Hadassah

Hadassah Colloquium Assesses Where We Are Headed With COVID-19

Wednesday, Jul 1 2020

As frightening numbers of new COVID-19 cases plague Israel, Prof. Allon Moses, international infectious disease expert and immediate past director of the Hadassah Medical Organization’s Department of Clinical Microbiology and Infectious Diseases, explained, “This is not a second wave. It is the result of lifting the lockdown.”

Prof. Moses shared his sobering perspective as part of a June 30 Hadassah International virtual colloquium, where he was joined by two Mexico City colleagues, Dr. Francisco Moreno Sánchez, director of the Department of Infectious Diseases at ABC Medical Center, and Dr. Arturo Galindo Fraga, deputy director and researcher at the National Institute of Medical Sciences and Nutrition, to discuss COVID-19 diagnosis, treatment, and research.

Prof. Moses described how Israel’s strict lockdown resulted in “a fantastic drop in the number of cases.” For a few weeks, Israel saw no more than 10 new cases daily. But, as lapses in social distancing began to accelerate and more Israelis returned to their workplaces, Israel witnessed an increase to about 400 new cases a day.

Dr. Sánchez reported that Mexico, a much larger country than Israel, is number 11 in the world by number of cases, and COVID-19 has not yet peaked there. He noted one problem he and his colleagues faced was that at ABC Medical Center patients came in with severe pneumonia and yet they tested negative for COVID-19. This made CT scans of the lungs extremely important, he said. Complicating the situation was that patients came to the hospital much too late. As he explained, patients don’t notice a significant drop in their oxygen levels because often it happens gradually. As a result, they don’t realize they need to come to the hospital for help earlier.

Dr. Fraga said that the number of COVID-19 patients in his hospital is decreasing but that his patients tend to be younger—an average age of 40— than at the ABC Medical Center. He noted, though, that all of the patients have underlying problems, particularly obesity and/or diabetes.

All three presenters acknowledged that while some medications appear to help some patients, such as early use of the steroid dexamethasone and, for more severely ill patients, the anti-viral drug remdesivir, there is as yet no real evidence of efficacy with any treatment. There is also no clarity as to how much protection antibodies provide, Dr. Sánchez said. Prof. Moses is optimistic that recovered COVID-19 patients who have antibodies will be safe from reinfection, at least in the short term.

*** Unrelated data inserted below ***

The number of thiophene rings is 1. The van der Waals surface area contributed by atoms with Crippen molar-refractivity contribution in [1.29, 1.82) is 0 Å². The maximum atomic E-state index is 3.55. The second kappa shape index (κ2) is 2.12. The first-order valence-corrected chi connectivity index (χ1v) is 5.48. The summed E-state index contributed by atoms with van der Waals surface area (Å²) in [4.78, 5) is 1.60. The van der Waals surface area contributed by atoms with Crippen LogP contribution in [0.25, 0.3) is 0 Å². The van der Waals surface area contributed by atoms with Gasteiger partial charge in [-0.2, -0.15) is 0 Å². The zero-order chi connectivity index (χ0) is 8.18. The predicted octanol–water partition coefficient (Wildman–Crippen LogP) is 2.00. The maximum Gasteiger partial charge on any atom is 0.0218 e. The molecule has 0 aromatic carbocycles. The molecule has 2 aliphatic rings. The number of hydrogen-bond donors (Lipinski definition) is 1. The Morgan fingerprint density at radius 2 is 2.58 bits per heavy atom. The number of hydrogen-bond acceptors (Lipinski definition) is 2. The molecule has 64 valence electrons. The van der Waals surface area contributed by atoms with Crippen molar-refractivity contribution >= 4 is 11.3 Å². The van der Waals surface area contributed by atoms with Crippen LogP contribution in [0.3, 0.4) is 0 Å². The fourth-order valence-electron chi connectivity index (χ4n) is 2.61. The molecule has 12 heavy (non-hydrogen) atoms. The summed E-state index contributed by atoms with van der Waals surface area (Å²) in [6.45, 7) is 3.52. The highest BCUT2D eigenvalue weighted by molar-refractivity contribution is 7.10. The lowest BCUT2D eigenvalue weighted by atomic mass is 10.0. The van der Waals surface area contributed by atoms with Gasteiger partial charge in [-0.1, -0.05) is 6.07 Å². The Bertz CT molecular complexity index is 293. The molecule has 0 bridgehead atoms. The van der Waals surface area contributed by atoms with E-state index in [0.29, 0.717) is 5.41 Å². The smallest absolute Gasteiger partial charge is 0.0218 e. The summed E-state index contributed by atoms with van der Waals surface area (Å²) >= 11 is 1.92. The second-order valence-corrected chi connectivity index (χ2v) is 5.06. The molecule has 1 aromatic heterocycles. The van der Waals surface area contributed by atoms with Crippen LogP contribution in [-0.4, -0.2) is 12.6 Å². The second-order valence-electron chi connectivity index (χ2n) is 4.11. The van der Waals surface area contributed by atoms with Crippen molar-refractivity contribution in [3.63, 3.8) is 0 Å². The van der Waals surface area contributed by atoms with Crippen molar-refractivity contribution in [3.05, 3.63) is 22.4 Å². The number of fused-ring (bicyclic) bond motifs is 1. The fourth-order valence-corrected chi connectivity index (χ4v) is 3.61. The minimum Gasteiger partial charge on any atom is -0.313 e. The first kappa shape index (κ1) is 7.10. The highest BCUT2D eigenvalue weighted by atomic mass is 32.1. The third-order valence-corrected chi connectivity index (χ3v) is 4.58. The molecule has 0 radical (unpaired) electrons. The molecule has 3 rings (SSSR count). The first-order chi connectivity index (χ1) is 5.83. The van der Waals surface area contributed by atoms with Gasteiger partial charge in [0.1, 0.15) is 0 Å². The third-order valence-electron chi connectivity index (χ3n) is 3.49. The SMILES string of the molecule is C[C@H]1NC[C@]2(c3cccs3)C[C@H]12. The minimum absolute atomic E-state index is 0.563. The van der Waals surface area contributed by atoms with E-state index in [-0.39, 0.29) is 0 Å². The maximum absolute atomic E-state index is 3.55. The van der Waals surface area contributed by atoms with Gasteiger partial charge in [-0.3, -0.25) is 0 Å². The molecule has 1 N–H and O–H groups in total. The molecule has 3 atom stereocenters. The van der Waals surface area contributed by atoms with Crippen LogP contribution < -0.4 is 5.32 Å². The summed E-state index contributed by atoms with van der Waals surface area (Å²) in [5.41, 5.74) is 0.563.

“What is important now,” Prof. Moses emphasized, “is widespread testing and contact tracing.” While noting that Israel is doing well in expanding its testing, he also pointed out that Israel needs to decrease the amount of time it’s taking to get results. The goal, he said, must be to have results within 12 hours.

“The solution to this pandemic,” Prof. Moses explained, “will come from a vaccine, and we will be able to go back to a mostly normal life once there is one.” However, he said, developing a vaccine is a long process, and, in the meantime, we need to protect those who are vulnerable to severe illness. Israel is experiencing fewer patients with severe illness, he reported, because the elderly and other vulnerable populations are staying home.

The presenters also discussed the reliability of testing and the challenge of false negatives. Prof. Moses noted, however, that sampling error is often the culprit. For example, he said, sometimes the person swabbing the patient does not insert the swab deeply enough into the nostril. Other times, a patient may not excrete enough virus. When the sample is good, the PCR lab test is 95 percent accurate.

Looking to the future, Dr. Fraga said that he is considering how he will convert his fully COVID-19 patient hospital to a hybrid hospital that can safely treat patients with COVID-19 and those who don’t have the virus. Hadassah, too, is planning renovations that will better accommodate both types of patients.

Prof. Moses cautions, however, that, as scientists, he and his colleagues must stay alert to the arrival of new viral threats.

This webinar is part of the Hadassah International Summer Summit 2020 “Health Talks with Hadassah Experts.”

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